What should you do if you suspect that a virus has infected your machine?
- DO NOT attempt to remove the virus unless you have a virus detection and cleaning program installed on your computer. Stop using
your machine and make sure that the infected machine and any media used on the machine are isolated until the problem is solved.
What can you do to prevent your machine from becoming infected?
There are some very basic things you can do to prevent viral infections. Safe computing is relatively easy to achieve. The following guidelines will help you practice safe computing:
- Back up your files regularly (at least weekly). Make separate backups of your data files and your software and store your backup diskettes in a safe and secure place away from your machine. Backups may be the only way to recover infected systems.
- Do not use illegal or "pirated" software on your machine.
- Do not use shareware programs unless you are absolutely sure that the programs are free of viruses.
- If you download programs from Bulletin Boards, scan them for viruses before you use them.
- When you get new software for your machine, make sure it is shrink-wrapped and check the diskettes before using them on your computer.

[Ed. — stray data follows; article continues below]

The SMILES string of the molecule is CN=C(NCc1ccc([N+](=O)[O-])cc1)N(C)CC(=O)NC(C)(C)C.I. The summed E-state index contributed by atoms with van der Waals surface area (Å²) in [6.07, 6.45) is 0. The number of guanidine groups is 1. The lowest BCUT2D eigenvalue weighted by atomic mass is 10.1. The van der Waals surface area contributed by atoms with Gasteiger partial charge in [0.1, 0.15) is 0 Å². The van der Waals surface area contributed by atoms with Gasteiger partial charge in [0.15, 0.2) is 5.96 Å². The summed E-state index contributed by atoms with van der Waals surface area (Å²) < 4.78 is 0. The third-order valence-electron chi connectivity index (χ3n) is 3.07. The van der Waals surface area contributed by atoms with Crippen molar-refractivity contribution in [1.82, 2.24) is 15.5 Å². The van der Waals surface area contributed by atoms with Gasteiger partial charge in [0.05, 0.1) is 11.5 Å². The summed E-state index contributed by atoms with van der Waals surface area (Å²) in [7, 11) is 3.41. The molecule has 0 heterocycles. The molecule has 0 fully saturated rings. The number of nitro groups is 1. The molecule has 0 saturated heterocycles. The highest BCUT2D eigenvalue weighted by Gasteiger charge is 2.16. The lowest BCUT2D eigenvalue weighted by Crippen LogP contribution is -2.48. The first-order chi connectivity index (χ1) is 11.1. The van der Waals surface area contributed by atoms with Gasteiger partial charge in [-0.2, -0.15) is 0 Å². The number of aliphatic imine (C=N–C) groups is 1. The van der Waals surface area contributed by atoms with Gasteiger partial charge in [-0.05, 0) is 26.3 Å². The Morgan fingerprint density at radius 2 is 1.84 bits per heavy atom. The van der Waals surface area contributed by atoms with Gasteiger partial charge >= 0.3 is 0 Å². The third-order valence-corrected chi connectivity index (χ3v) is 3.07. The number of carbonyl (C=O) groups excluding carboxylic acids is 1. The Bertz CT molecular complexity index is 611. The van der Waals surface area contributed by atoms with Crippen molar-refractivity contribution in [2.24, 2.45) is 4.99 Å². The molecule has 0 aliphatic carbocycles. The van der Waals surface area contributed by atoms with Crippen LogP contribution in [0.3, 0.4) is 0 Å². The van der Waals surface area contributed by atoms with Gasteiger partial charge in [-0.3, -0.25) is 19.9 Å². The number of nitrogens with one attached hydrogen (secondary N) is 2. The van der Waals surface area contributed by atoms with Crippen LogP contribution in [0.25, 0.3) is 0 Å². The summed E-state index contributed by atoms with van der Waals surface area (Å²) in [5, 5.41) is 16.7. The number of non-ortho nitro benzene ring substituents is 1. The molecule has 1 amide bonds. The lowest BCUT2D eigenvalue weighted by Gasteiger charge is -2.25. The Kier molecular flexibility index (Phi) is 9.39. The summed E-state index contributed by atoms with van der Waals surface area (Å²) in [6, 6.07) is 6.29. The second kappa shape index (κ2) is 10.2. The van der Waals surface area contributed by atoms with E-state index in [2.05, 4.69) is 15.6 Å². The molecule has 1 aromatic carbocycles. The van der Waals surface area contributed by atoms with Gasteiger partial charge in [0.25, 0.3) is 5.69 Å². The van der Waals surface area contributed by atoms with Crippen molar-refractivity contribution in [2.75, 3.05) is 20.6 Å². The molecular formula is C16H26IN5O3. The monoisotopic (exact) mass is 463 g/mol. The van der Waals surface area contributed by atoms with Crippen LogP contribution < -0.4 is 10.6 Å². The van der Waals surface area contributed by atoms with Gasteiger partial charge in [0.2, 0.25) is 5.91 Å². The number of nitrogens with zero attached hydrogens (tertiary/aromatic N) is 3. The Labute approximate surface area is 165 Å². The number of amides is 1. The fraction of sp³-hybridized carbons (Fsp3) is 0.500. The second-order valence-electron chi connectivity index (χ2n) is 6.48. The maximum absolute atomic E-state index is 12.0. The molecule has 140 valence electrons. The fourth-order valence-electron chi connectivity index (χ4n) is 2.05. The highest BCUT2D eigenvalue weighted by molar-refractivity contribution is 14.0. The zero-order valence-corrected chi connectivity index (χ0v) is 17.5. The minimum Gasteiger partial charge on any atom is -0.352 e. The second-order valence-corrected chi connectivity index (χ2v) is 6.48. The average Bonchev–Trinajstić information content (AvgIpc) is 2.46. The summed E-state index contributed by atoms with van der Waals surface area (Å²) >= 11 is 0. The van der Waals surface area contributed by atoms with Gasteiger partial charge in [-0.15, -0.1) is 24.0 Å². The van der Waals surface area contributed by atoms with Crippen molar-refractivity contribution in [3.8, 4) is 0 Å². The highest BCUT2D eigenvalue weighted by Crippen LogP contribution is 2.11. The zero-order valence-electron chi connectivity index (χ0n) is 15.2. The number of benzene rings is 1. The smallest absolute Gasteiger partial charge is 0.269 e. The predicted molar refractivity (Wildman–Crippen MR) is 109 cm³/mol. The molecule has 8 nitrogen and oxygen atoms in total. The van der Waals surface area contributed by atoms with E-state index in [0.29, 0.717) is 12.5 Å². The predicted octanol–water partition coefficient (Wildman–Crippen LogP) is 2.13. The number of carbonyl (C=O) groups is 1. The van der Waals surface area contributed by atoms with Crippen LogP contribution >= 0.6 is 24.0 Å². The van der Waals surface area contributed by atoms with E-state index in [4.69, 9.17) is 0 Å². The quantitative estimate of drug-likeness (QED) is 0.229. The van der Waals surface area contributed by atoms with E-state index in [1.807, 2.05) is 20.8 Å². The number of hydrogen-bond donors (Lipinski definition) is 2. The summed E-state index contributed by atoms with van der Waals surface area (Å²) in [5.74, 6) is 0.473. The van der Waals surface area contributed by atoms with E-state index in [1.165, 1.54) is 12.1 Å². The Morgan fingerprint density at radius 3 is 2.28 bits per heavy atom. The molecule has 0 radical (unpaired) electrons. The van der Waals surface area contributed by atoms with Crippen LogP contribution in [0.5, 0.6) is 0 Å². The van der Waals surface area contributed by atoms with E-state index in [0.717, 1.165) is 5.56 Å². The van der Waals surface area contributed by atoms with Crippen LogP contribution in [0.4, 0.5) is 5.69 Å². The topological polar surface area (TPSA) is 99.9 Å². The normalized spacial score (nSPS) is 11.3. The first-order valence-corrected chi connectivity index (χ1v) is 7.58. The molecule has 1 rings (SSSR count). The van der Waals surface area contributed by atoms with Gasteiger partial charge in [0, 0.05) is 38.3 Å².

- Make sure that your diskettes with software programs on them are write-protected. This prevents viruses from being copied onto the diskettes.
- If your "new" machine is in reality a recycled one that someone else used before, ask the individual installing your machine to do a "low-level format" of the hard drive. This will destroy any viruses that may be on the hard drive as well as get rid of illegal copies of software.
- If you "new" machine comes pre-loaded with software or if the hard drive is pre-formatted, scan the hard drive for viruses before you start using the machine.
- If you are sharing diskettes with someone else or if you use your diskettes on someone else's machine or a machine which is part of a "Pool", scan your diskettes before using them on your machine.
- If your know that your machine or any of your diskettes are infected or if you suspect a viral infection, do not use your diskettes on another PC. Your diskettes are most probably infected too and all you will accomplish is to spread the virus and infect someone else's machine!
- Do not boot your machine with a diskette that has not been scanned for viruses even if you think the diskette only contains data. Never booth your machine from a diskette created on another machine.
- If you normally boot your machine from the hard drive, make sure that there isn't a diskettes in your
- If your machine is located in an open office area or if the machine is used by more than one individual, consider installing a security package that restricts the use of the machine to authorized users.
- Public-domain software should not be used until it is tested and labeled "clean".
- All software should be acquired from reputable dealers. Non-shrink-wrapped software may be infected although there are known incidents involving spreading of viruses through shrink-wrapped software.